What are all those circles for?

Hi David,

I have read some of your examples in the blog about analysis of some songs and to be honest I cannot understand at all. I would like to kindly ask why are those numbers put in circles?

What interests me is the harmonic analysis of Bye Bye Blackbird, especially the line with the flat 3rd diminished...for the life of me I just cannot make any head or tail of it. Why are the circled numbers so close to each other? Thank you very much indeed.

Paula

David's response:

Hi Paula,

Thanks for writing. I totally understand your confusion. Many of the posts on our blog are intended for students who are already practicing the method, so there may be terms or concepts that you're not familiar with. The drawings you are referring to represent the tonal octave. So for example, if you choose to play Bye-Bye Blackbird in the key of F, then the numbers 1 through 7 in that drawing represent the seven notes of the F major scale: F G A Bb C D E.

chord columns to the first two lines of Bye-Bye Blackbird

What the drawings also show are the notes that participate in the chords. These are the notes in circles. In the first measure, the chord is the 1 chord. The notes of the 1 chord are 1, 3, 5 and 7. These are the circled notes in the first column of the analysis. The next chord is the b3 diminished chord. The notes from your tonal octave that make up this chord are 1, b3, #4 and 6, and that's why these notes are circled in the second column.

What these "tonal map" drawings show you is where the harmony is flowing at each moment of the song. This solves one of the most common problems that improvisers face, which is having to treat each new chord as a new "note 1" and then quickly cobble together a new scale based on each new chord. It's impossible to express yourself melodically when your frame of reference is constantly shifting. It's like having the rug pulled out from under your feet every time you start to express a melody!

The best way to appreciate the power of this tonal point of view is to try it for yourself. Try limiting yourself at first to just the notes in the circles. If you put on a backing track with the chords to Bye-Bye Blackbird and you play along using nothing but the notes in the circles, you'll find that at every moment you are harmonizing perfectly with the chords in the background. That is to say, in each measure you are playing one of the chord notes. So these tonal map drawings let you see the entire chord progression to a song at once, giving you a visual picture of where the chord notes are moving to at each moment.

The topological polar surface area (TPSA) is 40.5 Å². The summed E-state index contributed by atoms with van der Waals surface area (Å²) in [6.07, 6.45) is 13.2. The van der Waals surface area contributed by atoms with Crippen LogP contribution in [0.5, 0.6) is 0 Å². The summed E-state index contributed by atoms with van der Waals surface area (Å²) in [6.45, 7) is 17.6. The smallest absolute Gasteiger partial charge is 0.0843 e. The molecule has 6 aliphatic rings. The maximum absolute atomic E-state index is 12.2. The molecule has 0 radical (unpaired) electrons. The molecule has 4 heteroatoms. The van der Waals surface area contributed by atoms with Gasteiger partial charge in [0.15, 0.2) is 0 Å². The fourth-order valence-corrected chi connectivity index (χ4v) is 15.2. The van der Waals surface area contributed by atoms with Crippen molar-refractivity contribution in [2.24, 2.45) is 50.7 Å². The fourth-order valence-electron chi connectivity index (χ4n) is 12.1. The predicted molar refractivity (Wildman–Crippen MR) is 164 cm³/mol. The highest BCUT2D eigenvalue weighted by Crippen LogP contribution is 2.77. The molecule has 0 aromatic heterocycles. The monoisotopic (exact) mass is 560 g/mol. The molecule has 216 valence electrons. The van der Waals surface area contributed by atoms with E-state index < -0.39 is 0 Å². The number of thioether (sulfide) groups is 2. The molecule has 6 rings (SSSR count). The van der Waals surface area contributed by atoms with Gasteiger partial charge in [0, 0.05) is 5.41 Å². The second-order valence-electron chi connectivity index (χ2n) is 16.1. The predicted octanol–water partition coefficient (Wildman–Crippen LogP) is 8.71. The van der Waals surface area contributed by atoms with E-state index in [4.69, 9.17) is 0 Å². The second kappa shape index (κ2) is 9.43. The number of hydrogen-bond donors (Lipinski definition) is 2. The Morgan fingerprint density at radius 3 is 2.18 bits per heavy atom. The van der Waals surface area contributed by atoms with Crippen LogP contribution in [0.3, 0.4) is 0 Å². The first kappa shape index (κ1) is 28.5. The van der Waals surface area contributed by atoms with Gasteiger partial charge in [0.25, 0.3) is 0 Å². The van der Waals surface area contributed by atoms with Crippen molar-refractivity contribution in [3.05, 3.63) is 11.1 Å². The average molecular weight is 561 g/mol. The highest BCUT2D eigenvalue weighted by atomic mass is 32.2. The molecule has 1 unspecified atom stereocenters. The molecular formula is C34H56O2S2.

The best part is that once you can see this clearly, it gives you tremendous confidence to deviate from these notes and play whatever melodies you like. Once you can see very clearly what's going on around you harmonically, it's easy to follow your own inspirations and still feel totally oriented in the harmony.

I hope this brief explanation helps to give you a flavor for how we use these exercises in IFR. But all of this won't entirely make sense until you begin practicing the method. In the method book Improvise for Real, all of these concepts are built up from the very beginning, so if you go through that journey with us then all of this will make perfect sense to you!

I hope this helps. If you have any other questions about the method or about Bye-Bye Blackbird, please write more and I'll be happy to answer you.

Here is the link to the complete analysis of Bye-Bye Blackbird:

Harmonic analysis of Bye-Bye Blackbird

image of IFR e-bookAnd here is a link to the complete IFR method. Just click on the icon to the right to learn more.

Thanks Paula!
David